Talk about top or best dividend stocks, and chances are, high-yielding stocks will be the focus of the conversation. It's true that yield is a key deciding factor for dividend-seeking investors, but high yield doesn't necessarily make a great dividend stock. Prudent income investors should look beyond yields and pay greater attention to a company's cash flows trend, dividend growth prospects, and history among other things, before adding stocks to their portfolios. If cash flows and dividends aren't growing, a high-yield stock could even trap you.
For example, CenturyLink's (NYSE:CTL) dividend yield has now shot up to 16%, attracting value and income investors alike. Some investors are betting on the telecom's acquisition of Level 3 Communications to help it ride out the storm, but in the absence of any earnings growth visibility as of yet and a payout above 100%, CenturyLink's dividend looks as risky as it can get.
As a long-term dividend-minded investor, you might want to avoid CenturyLink right now. Instead, you should be looking for stocks in top-quality businesses with strong earnings growth potential that can pay you stable, and even higher, dividends year after year. Three such top dividend stocks that you can buy today are industrial conglomerate 3M (NYSE:MMM), alternative-asset manager Brookfield Asset Management's (NYSE:BAM) infrastructure arm Brookfield Infrastructure Partners (NYSE:BIP), and midstream oil and gas play Enterprise Products Partners (NYSE:EPD).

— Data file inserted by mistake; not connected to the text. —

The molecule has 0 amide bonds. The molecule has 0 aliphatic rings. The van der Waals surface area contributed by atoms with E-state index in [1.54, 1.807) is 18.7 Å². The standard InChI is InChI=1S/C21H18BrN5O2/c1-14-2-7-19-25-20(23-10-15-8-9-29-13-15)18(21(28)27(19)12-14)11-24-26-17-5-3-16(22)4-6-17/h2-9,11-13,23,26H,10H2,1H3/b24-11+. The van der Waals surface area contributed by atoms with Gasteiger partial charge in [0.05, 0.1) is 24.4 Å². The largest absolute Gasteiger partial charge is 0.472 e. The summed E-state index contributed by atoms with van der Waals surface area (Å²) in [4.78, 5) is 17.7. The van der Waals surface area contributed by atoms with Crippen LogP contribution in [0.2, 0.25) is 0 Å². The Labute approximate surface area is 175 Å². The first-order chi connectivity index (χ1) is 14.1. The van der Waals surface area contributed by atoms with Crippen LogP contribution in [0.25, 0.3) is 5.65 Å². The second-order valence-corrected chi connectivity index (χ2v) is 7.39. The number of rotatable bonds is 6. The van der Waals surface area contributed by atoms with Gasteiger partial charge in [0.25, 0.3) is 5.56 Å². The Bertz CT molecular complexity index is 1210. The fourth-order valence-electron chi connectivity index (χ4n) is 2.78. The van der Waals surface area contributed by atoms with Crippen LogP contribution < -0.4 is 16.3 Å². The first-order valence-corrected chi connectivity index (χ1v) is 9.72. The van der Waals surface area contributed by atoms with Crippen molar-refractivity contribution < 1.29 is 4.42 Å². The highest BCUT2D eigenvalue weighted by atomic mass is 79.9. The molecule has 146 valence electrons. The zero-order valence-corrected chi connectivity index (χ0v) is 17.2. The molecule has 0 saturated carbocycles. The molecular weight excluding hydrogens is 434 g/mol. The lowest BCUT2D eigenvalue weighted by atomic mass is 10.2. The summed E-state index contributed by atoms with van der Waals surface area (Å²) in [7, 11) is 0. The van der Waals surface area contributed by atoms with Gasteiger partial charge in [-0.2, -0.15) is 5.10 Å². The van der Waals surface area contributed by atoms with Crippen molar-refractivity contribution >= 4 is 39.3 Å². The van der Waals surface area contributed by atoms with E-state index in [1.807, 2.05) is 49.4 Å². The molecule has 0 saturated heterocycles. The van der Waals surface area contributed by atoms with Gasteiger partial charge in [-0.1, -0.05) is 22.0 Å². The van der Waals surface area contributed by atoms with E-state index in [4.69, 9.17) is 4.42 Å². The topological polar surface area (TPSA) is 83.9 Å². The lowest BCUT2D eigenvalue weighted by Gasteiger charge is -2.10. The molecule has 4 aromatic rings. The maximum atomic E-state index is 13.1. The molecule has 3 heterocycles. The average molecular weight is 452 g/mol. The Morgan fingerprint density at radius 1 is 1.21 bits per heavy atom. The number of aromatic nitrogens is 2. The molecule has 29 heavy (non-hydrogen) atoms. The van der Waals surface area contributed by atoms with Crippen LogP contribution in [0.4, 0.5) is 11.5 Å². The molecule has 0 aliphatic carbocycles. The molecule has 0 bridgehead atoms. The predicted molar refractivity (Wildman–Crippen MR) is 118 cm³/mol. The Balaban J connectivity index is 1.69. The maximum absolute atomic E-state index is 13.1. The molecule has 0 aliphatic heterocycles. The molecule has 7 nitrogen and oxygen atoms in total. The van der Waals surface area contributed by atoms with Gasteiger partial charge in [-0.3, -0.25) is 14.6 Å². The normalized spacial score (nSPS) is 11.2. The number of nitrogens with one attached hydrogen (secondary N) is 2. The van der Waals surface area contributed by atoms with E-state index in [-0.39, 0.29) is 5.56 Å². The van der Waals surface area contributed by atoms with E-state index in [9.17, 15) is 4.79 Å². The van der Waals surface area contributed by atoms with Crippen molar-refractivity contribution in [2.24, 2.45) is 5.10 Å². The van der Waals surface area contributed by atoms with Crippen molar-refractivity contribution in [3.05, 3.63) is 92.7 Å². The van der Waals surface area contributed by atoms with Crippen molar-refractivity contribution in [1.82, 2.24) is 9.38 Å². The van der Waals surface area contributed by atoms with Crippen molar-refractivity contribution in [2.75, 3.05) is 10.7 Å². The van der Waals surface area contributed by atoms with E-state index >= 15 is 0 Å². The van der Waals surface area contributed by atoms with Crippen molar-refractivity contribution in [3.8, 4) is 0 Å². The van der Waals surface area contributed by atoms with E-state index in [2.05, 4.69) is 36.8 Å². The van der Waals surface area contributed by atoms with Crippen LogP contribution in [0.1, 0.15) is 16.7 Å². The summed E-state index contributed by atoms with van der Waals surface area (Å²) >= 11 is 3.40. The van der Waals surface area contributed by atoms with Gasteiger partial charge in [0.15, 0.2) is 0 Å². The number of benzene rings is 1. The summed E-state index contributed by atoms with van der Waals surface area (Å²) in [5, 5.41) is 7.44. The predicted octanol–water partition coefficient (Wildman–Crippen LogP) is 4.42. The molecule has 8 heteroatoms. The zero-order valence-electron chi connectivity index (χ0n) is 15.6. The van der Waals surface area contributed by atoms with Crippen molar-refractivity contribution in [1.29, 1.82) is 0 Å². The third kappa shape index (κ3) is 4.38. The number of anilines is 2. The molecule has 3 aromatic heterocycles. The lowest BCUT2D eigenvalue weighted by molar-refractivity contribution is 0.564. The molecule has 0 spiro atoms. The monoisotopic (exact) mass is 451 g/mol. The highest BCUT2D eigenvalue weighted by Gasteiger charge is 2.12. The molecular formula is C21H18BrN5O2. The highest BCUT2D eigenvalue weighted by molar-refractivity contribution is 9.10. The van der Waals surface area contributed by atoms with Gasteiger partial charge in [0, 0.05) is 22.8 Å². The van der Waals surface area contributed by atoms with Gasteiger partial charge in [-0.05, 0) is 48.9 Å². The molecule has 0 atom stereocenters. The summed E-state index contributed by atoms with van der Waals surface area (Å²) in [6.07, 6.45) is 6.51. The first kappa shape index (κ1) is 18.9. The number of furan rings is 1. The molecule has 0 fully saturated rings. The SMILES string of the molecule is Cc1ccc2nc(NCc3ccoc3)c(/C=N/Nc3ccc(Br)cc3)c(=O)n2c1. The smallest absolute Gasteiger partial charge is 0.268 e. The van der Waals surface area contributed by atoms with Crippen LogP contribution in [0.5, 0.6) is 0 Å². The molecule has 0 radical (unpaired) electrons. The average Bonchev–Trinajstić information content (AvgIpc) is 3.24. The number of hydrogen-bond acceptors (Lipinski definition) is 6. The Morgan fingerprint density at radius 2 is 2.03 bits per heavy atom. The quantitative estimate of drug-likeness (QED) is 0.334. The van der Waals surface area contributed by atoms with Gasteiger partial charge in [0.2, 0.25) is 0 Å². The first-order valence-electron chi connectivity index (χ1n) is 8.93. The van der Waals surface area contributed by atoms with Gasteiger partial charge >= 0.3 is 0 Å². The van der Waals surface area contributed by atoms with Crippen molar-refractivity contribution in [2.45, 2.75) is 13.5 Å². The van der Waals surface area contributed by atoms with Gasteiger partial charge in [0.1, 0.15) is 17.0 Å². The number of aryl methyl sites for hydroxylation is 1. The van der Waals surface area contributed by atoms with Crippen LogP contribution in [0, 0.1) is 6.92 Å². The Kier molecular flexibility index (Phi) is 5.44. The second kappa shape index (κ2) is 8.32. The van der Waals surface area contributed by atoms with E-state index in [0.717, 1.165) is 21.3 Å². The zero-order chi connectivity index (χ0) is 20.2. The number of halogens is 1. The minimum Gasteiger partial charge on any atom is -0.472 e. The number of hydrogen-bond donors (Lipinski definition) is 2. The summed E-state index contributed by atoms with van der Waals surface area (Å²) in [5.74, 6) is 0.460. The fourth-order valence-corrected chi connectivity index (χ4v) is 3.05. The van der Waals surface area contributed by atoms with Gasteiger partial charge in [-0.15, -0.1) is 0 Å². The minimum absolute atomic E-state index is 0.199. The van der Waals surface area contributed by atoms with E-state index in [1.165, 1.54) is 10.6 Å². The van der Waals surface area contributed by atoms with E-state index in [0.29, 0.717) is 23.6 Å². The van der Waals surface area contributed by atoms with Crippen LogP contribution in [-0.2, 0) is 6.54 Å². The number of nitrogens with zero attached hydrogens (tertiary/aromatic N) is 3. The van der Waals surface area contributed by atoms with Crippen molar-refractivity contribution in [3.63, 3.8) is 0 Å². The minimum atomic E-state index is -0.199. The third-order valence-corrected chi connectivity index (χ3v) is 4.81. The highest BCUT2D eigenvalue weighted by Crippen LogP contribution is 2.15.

This dividend stock is a gold mine for income investors
Brookfield Infrastructure Partners was spun off from Brookfield Asset Management in 2008, and the stock hasn't looked back since -- it has been a five-bagger over the period, with nearly half of those returns coming off dividends alone. The stock's current yield of 3.9% looks very safe.
In fact, Brookfield is growing at a far stronger pace than its parent organization, having grown its funds from operations more than tenfold in the past decade compared to the 90% growth in Brookfield Asset Management's FFO. Two things have worked in Brookfield Infrastructure's favor: a top-quality portfolio of assets and a credible management that is efficiently steering the company to growth.
As an infrastructure assets company, Brookfield acquires high-quality, distressed assets at value prices across key sectors like utilities, railroads, telecommunications, infrastructure, and energy, and turns them around profitably. The fact that most of these industries offer essential services and thus generate regulated or long-term contracted revenue goes a long way in helping Brookfield earn stable cash flows and offer steady dividends.
Brookfield has grown its dividends at a compounded average clip of 12% since 2009 and has set out two broad "long-term" goals: grow its dividends annually by 5%-9% and earn 12%-15% returns on equity. Income investors can't go wrong with a dividend-paying stock that prioritizes shareholder returns.
59 years of dividend increases, and counting
3M's tiny dividend yield of 2% may not appeal to income investors, but the conglomerate holds an impeccable dividend track that's unlikely to break anytime soon.
3M belongs to the elite Dividend Aristocrat group, which comprises of companies that have increased their dividends for at least 25 consecutive years, regardless of the business cycles. 3M has paid uninterrupted dividends for 100 years, increased them for 59 straight years, and is only a year away from joining the handful of companies that have raised their dividends for six decades or more.